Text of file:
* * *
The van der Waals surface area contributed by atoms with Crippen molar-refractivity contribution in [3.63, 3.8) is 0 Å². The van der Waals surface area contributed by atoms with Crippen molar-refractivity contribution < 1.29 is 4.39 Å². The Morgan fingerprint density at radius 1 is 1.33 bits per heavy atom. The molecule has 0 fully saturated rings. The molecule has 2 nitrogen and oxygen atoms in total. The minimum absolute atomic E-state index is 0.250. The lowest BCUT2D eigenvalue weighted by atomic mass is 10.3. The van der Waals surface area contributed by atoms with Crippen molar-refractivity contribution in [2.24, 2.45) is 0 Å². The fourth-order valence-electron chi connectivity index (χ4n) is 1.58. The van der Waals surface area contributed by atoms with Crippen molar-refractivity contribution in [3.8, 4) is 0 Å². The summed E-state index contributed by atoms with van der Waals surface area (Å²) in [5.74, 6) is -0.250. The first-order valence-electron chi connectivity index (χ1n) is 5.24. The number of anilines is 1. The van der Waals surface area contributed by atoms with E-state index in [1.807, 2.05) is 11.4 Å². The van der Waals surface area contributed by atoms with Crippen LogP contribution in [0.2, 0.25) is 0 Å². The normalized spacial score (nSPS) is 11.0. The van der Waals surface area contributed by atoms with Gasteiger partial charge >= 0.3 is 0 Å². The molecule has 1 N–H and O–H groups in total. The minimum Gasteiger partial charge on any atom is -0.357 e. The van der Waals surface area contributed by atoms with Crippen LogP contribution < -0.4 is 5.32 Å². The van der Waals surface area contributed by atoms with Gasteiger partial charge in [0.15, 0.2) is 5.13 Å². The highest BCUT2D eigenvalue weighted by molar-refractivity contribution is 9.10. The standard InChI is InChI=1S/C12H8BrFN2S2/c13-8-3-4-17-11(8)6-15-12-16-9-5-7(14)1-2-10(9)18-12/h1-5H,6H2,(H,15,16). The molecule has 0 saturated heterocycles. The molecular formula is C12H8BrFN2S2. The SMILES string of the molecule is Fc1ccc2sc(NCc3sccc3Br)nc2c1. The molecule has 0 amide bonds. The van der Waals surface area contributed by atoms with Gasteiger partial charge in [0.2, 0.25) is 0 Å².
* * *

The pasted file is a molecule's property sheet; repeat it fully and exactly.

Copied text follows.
The van der Waals surface area contributed by atoms with Crippen molar-refractivity contribution in [3.63, 3.8) is 0 Å². The van der Waals surface area contributed by atoms with Crippen molar-refractivity contribution < 1.29 is 4.39 Å². The Morgan fingerprint density at radius 1 is 1.33 bits per heavy atom. The molecule has 0 fully saturated rings. The molecule has 2 nitrogen and oxygen atoms in total. The minimum absolute atomic E-state index is 0.250. The lowest BCUT2D eigenvalue weighted by atomic mass is 10.3. The van der Waals surface area contributed by atoms with Crippen molar-refractivity contribution in [2.24, 2.45) is 0 Å². The fourth-order valence-electron chi connectivity index (χ4n) is 1.58. The van der Waals surface area contributed by atoms with Crippen molar-refractivity contribution in [3.8, 4) is 0 Å². The summed E-state index contributed by atoms with van der Waals surface area (Å²) in [5.74, 6) is -0.250. The first-order valence-electron chi connectivity index (χ1n) is 5.24. The number of anilines is 1. The van der Waals surface area contributed by atoms with E-state index in [1.807, 2.05) is 11.4 Å². The van der Waals surface area contributed by atoms with Crippen LogP contribution in [0.2, 0.25) is 0 Å². The normalized spacial score (nSPS) is 11.0. The van der Waals surface area contributed by atoms with Gasteiger partial charge >= 0.3 is 0 Å². The molecule has 1 N–H and O–H groups in total. The minimum Gasteiger partial charge on any atom is -0.357 e. The van der Waals surface area contributed by atoms with Crippen LogP contribution < -0.4 is 5.32 Å². The van der Waals surface area contributed by atoms with Gasteiger partial charge in [0.15, 0.2) is 5.13 Å². The highest BCUT2D eigenvalue weighted by molar-refractivity contribution is 9.10. The standard InChI is InChI=1S/C12H8BrFN2S2/c13-8-3-4-17-11(8)6-15-12-16-9-5-7(14)1-2-10(9)18-12/h1-5H,6H2,(H,15,16). The molecule has 0 saturated heterocycles. The molecular formula is C12H8BrFN2S2. The SMILES string of the molecule is Fc1ccc2sc(NCc3sccc3Br)nc2c1. The molecule has 0 amide bonds. The van der Waals surface area contributed by atoms with Gasteiger partial charge in [0.2, 0.25) is 0 Å².